American households already spend between $2,000 and $3,000 yearly on gas. Come this summer, however, those numbers are expected to increase by another 14%. While you and your family might be counting on gas credit cards to offer some savings, a new survey has found that these credit cards offer much less than promised when compared to general use credit cards.
The new CreditCards.com analysis of 28 widely available gas station cards such as Chevron, Texaco and BP, found that the average gas-station-branded credit card charges an interest rate of 23.61%, which is nearly seven percentage points higher than the national average for all credit cards. These credit cards often offer rewards that can’t match up to a typical general-purpose credit card, Matt Schulz, CreditCards.com senior industry analyst, told Black Enterprise.
Of the 28 gas cards analyzed, 24 of them offer per-gallon discounts at an average of just 5 cents per gallon. According to the American Automobile Association, the national average for a gallon of regular gas is currently $2.66, making the return on the deal just shy of 2%. In states like California, where the average price is slightly higher at $3.52, a 5-cent discount gets you less than 1.5%.
Twelve of the 28 gas cards analyzed come with a 25-cents-per-gallon introductory offer. The catch is that the discount is only available for a very limited time, usually two to three months.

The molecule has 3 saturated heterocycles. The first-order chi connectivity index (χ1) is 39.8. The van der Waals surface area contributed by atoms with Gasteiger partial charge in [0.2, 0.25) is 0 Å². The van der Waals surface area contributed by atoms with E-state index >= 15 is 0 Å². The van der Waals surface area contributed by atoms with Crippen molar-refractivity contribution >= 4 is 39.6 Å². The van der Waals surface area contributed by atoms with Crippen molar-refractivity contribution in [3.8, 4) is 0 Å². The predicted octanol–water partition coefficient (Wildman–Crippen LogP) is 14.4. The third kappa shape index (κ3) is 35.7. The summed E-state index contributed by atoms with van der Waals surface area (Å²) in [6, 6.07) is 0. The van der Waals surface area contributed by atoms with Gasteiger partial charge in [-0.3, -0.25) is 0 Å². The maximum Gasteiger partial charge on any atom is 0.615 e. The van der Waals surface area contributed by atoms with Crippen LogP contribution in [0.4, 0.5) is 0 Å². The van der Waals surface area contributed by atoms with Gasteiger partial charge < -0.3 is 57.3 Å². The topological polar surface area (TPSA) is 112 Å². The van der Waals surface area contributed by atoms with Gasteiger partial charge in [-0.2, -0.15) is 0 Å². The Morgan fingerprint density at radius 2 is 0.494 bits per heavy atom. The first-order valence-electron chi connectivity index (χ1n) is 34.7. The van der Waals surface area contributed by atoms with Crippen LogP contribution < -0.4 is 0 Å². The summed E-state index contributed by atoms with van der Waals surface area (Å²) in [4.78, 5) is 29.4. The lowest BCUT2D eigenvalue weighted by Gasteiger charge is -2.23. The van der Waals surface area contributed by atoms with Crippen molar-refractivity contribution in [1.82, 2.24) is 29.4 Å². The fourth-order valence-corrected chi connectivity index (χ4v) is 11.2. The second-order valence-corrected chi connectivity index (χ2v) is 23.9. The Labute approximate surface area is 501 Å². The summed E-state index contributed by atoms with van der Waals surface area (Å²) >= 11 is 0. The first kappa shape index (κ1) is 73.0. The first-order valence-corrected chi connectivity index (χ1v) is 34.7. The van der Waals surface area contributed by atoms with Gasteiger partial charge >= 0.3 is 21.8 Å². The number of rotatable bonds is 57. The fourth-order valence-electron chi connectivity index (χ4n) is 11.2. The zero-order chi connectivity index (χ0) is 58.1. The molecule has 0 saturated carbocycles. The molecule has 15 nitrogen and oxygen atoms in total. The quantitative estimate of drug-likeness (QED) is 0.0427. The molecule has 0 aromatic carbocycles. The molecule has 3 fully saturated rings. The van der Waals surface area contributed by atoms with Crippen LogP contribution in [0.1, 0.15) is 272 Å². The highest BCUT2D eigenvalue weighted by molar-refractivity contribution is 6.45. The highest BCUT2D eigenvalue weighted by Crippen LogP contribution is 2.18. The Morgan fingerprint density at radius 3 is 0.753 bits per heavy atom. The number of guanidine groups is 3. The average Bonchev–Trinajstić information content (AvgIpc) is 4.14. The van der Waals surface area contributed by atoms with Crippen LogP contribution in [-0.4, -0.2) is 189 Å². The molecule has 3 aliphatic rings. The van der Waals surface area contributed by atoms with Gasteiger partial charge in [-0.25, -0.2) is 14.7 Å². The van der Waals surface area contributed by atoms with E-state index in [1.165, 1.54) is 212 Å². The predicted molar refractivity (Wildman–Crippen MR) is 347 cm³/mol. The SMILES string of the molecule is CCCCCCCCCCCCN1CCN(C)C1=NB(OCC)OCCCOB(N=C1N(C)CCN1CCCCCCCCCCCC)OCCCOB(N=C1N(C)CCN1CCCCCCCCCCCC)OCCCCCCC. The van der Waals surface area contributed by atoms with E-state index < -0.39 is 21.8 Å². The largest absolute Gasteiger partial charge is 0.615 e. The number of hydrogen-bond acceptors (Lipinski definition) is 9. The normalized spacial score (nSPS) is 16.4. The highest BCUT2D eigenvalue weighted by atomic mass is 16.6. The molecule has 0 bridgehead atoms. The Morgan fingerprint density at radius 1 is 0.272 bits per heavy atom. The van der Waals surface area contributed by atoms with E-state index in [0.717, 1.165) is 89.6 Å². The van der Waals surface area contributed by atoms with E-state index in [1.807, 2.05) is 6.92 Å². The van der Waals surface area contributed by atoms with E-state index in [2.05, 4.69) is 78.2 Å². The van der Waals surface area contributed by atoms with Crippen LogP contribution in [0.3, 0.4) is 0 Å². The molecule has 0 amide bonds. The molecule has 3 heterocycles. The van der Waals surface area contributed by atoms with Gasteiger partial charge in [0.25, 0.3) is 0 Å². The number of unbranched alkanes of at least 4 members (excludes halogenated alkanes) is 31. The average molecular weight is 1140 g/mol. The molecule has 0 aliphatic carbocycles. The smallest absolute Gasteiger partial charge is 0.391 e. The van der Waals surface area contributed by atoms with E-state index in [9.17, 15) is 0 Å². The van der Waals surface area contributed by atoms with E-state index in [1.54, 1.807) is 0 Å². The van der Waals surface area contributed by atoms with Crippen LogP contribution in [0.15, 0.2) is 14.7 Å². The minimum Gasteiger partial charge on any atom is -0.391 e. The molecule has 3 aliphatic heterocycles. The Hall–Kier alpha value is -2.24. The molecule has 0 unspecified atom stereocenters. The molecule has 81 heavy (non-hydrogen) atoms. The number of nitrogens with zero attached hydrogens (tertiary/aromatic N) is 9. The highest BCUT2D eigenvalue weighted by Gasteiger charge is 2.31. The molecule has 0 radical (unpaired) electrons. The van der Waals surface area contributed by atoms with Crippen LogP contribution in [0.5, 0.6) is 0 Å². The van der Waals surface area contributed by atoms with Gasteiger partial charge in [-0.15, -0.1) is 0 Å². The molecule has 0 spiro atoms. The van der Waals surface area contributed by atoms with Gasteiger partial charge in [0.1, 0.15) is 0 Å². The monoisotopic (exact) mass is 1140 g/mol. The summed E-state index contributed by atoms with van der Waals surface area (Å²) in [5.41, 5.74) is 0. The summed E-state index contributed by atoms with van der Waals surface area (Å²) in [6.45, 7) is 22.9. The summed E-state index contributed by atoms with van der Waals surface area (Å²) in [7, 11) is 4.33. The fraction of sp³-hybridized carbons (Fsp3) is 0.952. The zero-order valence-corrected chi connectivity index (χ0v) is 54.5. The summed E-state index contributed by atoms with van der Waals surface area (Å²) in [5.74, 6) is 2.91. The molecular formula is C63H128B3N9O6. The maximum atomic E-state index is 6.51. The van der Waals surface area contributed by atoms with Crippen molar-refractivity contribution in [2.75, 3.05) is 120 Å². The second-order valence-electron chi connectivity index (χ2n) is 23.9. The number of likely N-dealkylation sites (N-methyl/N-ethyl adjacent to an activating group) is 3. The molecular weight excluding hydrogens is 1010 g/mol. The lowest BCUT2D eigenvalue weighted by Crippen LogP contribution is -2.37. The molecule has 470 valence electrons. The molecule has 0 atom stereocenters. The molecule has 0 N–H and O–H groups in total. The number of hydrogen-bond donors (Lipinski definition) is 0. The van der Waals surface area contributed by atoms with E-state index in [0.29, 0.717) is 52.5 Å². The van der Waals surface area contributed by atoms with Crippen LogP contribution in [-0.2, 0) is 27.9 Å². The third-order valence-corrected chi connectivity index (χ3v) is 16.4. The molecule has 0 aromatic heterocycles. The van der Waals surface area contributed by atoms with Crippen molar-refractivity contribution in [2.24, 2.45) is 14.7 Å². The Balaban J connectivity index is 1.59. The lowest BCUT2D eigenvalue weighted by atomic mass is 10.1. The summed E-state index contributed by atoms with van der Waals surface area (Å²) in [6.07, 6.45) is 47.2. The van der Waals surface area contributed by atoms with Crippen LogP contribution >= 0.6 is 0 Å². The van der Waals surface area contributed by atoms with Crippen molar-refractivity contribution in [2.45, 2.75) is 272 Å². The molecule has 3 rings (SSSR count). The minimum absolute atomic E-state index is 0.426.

“If you’re planning a big road trip, this is one instance when it might make sense to sign up for a gas rewards credit card,” said Schulz. “But even then, there are restrictions to be aware of–several of the most generous introductory offers are capped around $100 of fuel credits. You’re probably still better off with a general cash-back card.”
For example, the Capital One Venture Rewards card, the survey found, gives new cardholders 50,000 miles ($500 in travel) after they spend $3,000 within three months of opening the account. Cardholders receive 2 miles for every dollar they spend (essentially a 2% return) and there is no annual fee for the first year. Citi Double Cash is another popular general-purpose card that offers 2% cash back on all purchases, although it doesn’t offer a sign-up bonus, the survey found. The American Express Blue Cash Everyday card gives 2% back on gas with a $200 sign-up bonus.
General-purpose cards are also much more likely to offer lucrative sign-up bonuses, Schulz said they found. He said there are many different general-purpose credit cards that offer 2% rebates in the form of cash-back and travel rewards. These typically charge much lower interest rates and provide cardholders with far greater flexibility, he said.
“Most folks would benefit from a general purpose card more so than the typical gas station card and the rewards over the long run will end up being lucrative,” Schulz said.
Here’s what else the survey found about gas cards:
- You don’t want to carry a balance. The average APR for the cards that were surveyed is 23.61%, well above the national average for general purpose cards (16.62%, per the CreditCards.com Weekly Credit Card Rate Report). Nine of the cards in our survey had APRs of 28.24%.
- Most are only good at one kind of gas station. Only 11 cards were co-branded with payment networks such as Visa and Mastercard, meaning they can be used almost anywhere. Gas cards that are not co-branded can only be used at their respective stations.
- Some cash back cards don’t measure up to them. General purpose cards that offer 1.5% cash back on all spending save you slightly less than 5-cents-per-gallon gas cards at the current average gas price. But drivers who live in expensive-gas states such as California ($3.52 per gallon) can save more with 1.5% cash back cards.
- Many of them have introductory offers. Twelve of the cards in the survey advertised introductory offers, typically featuring increased per-gallon discounts and rebates.